Innovative project highlights role of family in rehabilitation
A North West prison project led by Novus has used art as a medium to support offenders in building and maintaining relationships with their families throughout their sentence. The project aims to reduce reoffending by helping offenders maintain vital family links.
The project involved men from five North West prisons. Inspired by the current exhibition at Tate Liverpool, ‘Artist Rooms: Roy Lichtenstein in Focus’, offenders created individual pieces of artwork which represent their life in prison.
Through art, the project has allowed the men to share their experiences with their families, both at family events within the prisons and by introducing their relatives to the prison environment by talking about the pieces they have produced.
Photographs of the prisoners’ artwork are now on show in Tate Exchange.
Barbara McDonough, Chief Operating Officer for Novus, said: “Maintaining strong family relationships whilst in prison can play an important role in supporting offenders to tackle issues, so that in release they are ready to live safe, healthy and productive lives, helping to reduce reoffending.
"The recently published Farmer Review into the importance of family demonstrates the value of family to the rehabilitation of offenders and, we believe, highlights how important this is to reform.
“This has been a valuable project in supporting the work we already do with families and we would like to thank Tate Liverpool for their support in hosting the presentation of artwork.”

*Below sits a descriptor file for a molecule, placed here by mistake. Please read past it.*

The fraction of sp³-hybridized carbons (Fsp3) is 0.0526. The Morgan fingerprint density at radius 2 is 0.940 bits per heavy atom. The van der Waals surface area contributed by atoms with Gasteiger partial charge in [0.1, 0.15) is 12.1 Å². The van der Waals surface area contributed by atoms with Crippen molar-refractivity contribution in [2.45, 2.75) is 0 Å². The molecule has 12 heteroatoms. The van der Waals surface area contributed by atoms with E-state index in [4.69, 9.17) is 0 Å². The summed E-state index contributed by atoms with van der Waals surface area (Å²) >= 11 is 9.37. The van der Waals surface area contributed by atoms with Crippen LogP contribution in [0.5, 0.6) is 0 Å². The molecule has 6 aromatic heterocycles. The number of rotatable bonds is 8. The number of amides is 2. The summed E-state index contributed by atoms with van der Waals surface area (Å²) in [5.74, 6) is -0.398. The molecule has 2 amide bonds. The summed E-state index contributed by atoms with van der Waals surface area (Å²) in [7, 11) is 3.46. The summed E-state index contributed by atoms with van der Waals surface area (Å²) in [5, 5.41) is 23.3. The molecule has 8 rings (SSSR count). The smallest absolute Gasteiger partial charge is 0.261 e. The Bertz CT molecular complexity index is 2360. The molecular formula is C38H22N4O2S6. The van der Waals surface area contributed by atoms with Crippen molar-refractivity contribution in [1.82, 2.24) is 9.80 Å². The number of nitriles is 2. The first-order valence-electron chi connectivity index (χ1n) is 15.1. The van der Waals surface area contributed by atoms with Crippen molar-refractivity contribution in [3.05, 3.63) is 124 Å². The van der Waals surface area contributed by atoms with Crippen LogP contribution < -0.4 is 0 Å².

One of the men who took part in the project, spoke about what he felt both himself and his family had gained from the opportunity. “The project gave us one on one time with our families and allowed us to share our newly acquired skills.
"My children enjoyed it immensely and I felt proud I’d been able to teach them new skills. It really helps to strengthen the bonds between families and gives us the opportunity to realise the potential our children possess.”
James Timpson OBE, Tate Trustee and Chair of the Tate Liverpool Advisory Council, said:
“Tate Exchange aims to consider what the role of art might be in relation to broader societal systems to better understand how art makes a difference to people’s lives and, through that, to society more widely.
Novus provides a learning and skills building opportunity for the prisoners and raises their awareness of arts and culture. The project in Tate Exchange also builds community awareness of innovations that reduce reoffending.”
The presentation in Tate Exchange runs until Thursday 21 December and is open from 11am to 3pm each day.